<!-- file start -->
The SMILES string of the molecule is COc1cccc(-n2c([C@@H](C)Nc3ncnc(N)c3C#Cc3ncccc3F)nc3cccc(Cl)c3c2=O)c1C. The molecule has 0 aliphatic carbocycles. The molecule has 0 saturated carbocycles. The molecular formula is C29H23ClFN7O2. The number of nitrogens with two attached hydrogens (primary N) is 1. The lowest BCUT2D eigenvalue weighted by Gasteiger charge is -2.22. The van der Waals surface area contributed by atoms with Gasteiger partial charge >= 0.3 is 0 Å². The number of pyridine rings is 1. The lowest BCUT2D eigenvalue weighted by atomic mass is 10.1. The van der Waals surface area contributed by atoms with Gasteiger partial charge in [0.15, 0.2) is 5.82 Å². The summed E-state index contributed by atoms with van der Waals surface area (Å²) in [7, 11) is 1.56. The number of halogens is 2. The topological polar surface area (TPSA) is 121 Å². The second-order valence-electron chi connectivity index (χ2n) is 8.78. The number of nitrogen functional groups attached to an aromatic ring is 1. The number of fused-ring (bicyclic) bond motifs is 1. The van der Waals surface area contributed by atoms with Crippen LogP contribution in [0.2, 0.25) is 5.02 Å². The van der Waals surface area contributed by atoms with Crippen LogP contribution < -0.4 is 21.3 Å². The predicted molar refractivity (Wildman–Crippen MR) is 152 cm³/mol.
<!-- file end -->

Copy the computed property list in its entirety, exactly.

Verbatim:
The SMILES string of the molecule is COc1cccc(-n2c([C@@H](C)Nc3ncnc(N)c3C#Cc3ncccc3F)nc3cccc(Cl)c3c2=O)c1C. The molecule has 0 aliphatic carbocycles. The molecule has 0 saturated carbocycles. The molecular formula is C29H23ClFN7O2. The number of nitrogens with two attached hydrogens (primary N) is 1. The lowest BCUT2D eigenvalue weighted by Gasteiger charge is -2.22. The van der Waals surface area contributed by atoms with Gasteiger partial charge >= 0.3 is 0 Å². The number of pyridine rings is 1. The lowest BCUT2D eigenvalue weighted by atomic mass is 10.1. The van der Waals surface area contributed by atoms with Gasteiger partial charge in [0.15, 0.2) is 5.82 Å². The summed E-state index contributed by atoms with van der Waals surface area (Å²) in [7, 11) is 1.56. The number of halogens is 2. The topological polar surface area (TPSA) is 121 Å². The second-order valence-electron chi connectivity index (χ2n) is 8.78. The number of nitrogen functional groups attached to an aromatic ring is 1. The number of fused-ring (bicyclic) bond motifs is 1. The van der Waals surface area contributed by atoms with Crippen LogP contribution in [0.2, 0.25) is 5.02 Å². The van der Waals surface area contributed by atoms with Crippen LogP contribution < -0.4 is 21.3 Å². The predicted molar refractivity (Wildman–Crippen MR) is 152 cm³/mol.